A Comparative Analysis Of Fundamental Responsibilities And Fundamental Rights
Fundamental Rights and Fundamental Duties are both derived from the
Constitution, with the distinction being in the connotation of the terms
'Rights' and 'Duties'.
A fundamental right is guaranteed to all citizens and is enforceable by law; if
an individual's fundamental rights are violated, the individual has the right to
bring an action in court. Thus, an individual right to free speech, education,
and shelter, among other things, constitutes one's fundamental rights -
impregnable, untouchable, and unrestricted (subject to reasonable restraints in
the interest of national security, public order, decency, morality, etc). As a
result, one can assert that rights are legally recognisable.
On the other hand, fundamental duties are not legally enforceable. It is the
responsibility of both states and individuals to contribute to social welfare.
Thus, the duty to preserve one's heritage, to respect national symbols, to keep
one's surroundings clean, and so forth, is one that cannot be redressed in the
courts but is expected to be followed in good faith to ensure a well-functioning
society. Thus, it can be said that duty is moral in nature; there are no
consequences for failing to perform one's duty; however, if one's rights are
violated, there are legal consequences for infringing one's right to enjoyment.
Relationship Between Rights And Duties
The Indian constitution, as the country's supreme law, serves as a guide for all
its citizens by establishing the framework for various fundamental rights. Two
of these fundamentals are - each citizen's rights and responsibilities. "Every
right entails a responsibility; every opportunity entails an obligation; and
every possession entails a duty," as correctly stated. Which is why, whether
it's legal, political, social, or economic, or anything else, Rights and Duties
go hand in hand. The right to receive something entails the obligation to pay
The Fundamental Rights and Fundamental Duties provisions of the
constitution specify the state's fundamental obligations to its citizens, as
well as the citizen's duties and rights toward the state. Fundamental Rights are
nothing more than all citizens' fundamental human rights. These are universally
defined, regardless of birthplace, caste, gender, religion, or creed.
Fundamental Duties, on the other hand, are all citizens' moral obligations to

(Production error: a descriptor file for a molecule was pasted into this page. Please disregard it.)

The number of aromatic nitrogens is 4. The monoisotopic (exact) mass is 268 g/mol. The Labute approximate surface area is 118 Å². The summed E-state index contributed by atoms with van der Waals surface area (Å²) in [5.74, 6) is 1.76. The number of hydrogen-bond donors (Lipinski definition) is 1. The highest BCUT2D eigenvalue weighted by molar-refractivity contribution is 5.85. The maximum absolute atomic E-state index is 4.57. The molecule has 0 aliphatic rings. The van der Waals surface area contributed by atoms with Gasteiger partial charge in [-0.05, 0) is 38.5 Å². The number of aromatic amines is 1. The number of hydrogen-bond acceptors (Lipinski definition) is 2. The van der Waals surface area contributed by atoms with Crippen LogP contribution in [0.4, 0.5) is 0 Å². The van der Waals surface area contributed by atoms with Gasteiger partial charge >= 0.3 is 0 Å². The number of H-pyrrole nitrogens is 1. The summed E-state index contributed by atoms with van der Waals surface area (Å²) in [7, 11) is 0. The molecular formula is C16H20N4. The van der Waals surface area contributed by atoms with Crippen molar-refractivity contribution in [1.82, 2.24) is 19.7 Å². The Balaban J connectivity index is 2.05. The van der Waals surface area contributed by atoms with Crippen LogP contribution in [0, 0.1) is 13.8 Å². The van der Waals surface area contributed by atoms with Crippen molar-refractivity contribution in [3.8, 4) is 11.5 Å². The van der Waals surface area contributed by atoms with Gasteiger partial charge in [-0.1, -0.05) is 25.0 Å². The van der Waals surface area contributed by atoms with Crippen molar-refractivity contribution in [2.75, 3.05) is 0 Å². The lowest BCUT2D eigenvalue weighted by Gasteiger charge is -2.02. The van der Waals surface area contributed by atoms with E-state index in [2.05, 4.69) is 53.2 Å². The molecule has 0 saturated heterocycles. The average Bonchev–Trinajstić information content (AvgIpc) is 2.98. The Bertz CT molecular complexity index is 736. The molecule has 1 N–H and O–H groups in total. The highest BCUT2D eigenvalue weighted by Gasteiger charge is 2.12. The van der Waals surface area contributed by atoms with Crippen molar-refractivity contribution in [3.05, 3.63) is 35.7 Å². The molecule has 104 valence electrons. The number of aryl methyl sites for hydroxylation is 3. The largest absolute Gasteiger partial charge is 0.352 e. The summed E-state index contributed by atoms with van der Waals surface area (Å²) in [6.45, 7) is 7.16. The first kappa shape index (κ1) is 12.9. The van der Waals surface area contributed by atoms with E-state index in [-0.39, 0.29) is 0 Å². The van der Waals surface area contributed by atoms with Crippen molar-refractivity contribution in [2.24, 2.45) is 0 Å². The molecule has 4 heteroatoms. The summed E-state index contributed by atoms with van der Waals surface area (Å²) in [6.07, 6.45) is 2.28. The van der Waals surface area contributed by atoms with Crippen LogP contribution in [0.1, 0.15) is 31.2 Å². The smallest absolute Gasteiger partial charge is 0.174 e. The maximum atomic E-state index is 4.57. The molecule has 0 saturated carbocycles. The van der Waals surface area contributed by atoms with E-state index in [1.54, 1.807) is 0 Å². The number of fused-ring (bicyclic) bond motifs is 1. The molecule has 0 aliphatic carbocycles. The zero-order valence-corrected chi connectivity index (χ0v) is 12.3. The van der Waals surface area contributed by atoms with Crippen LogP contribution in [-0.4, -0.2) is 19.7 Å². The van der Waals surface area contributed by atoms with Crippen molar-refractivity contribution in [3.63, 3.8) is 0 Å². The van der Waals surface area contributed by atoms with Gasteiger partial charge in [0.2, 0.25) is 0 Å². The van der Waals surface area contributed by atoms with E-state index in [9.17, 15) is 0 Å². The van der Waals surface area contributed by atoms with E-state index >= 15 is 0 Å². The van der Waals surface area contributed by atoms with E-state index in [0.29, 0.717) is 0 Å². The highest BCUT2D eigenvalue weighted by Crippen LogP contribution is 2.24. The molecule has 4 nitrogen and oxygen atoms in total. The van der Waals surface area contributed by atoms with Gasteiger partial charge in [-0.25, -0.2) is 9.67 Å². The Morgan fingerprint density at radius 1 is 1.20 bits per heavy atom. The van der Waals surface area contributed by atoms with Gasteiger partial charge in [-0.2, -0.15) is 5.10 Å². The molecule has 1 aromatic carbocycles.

contribute to the promotion of patriotism and to uphold India's unity. The
constitution establishes six fundamental human rights: the right to equality,
freedom, and liberty from exploitation, the right to religious freedom, the
right to cultural and educational freedom, and the right to constitutional
Simply put, the right to vote entails the obligation to vote for a candidate
who, in your opinion, will bring the best out of this country. The right to live
in a healthy environment is accompanied by the responsibility to keep it clean
and healthy. The right to live freely is accompanied by the obligation to
refrain from interfering with the lives of others. Similarly, the right to drive
a vehicle entails the obligation to follow all applicable government rules and
regulations. The right to utilise various government services such as
transportation comes with the obligation to pay taxes under the applicable
The freedom of expression is constrained by defamation laws,
national security, and the need to maintain public order. These limitations
imply an individual's obligation to respect another's right. Religious liberty
implies an obligation to respect all religions equally. Similarly, all rights
imply some obligations in some way. The eleven fundamental duties enshrined in
the Indian Constitution include the obligation to respect the Constitution of
India, the National Flag, the National Anthem, and the national struggle for
freedom, as well as the obligation to safeguard India's sovereignty, unity, and
integrity, natural environment, rich heritage, composite culture, and public
property, as well as the obligation to promote brotherhood, scientific temper,
education, and collective activity.
Other responsibilities include the
following: staying informed about and participating in community issues; obeying
and respecting federal, state, and local laws; respecting the opinions and
beliefs of others; participating in community meetings; adhering to traffic
rules; paying taxes on time; and, most importantly, defending the country when
According to the Universal Declaration of Human Rights, "everyone owes
obligations to the community in which his or her personality can develop freely
and fully." International conventions anticipated the necessity and significance
of rights and obligations coexisting. Without complementary fundamental rights
and obligations, it is impossible to establish deep roots of Democracy in a
society. If everyone desires the privilege of rights but no one desires the
responsibility to fulfil obligations, government will devolve into anarchy.
Individual rights are analogous to pursuing benefits from development, while
duties are analogous to contributing to development. Individuals frequently
disregard their obligations in favour of pursuing only their rights.
to desiring fruits from the harvest but being unwilling to get one's hands dirty
during the cultivation process. If this is the case, no individual can survive
in a democratic nation. The concept of a "Responsible Citizen" exemplifies what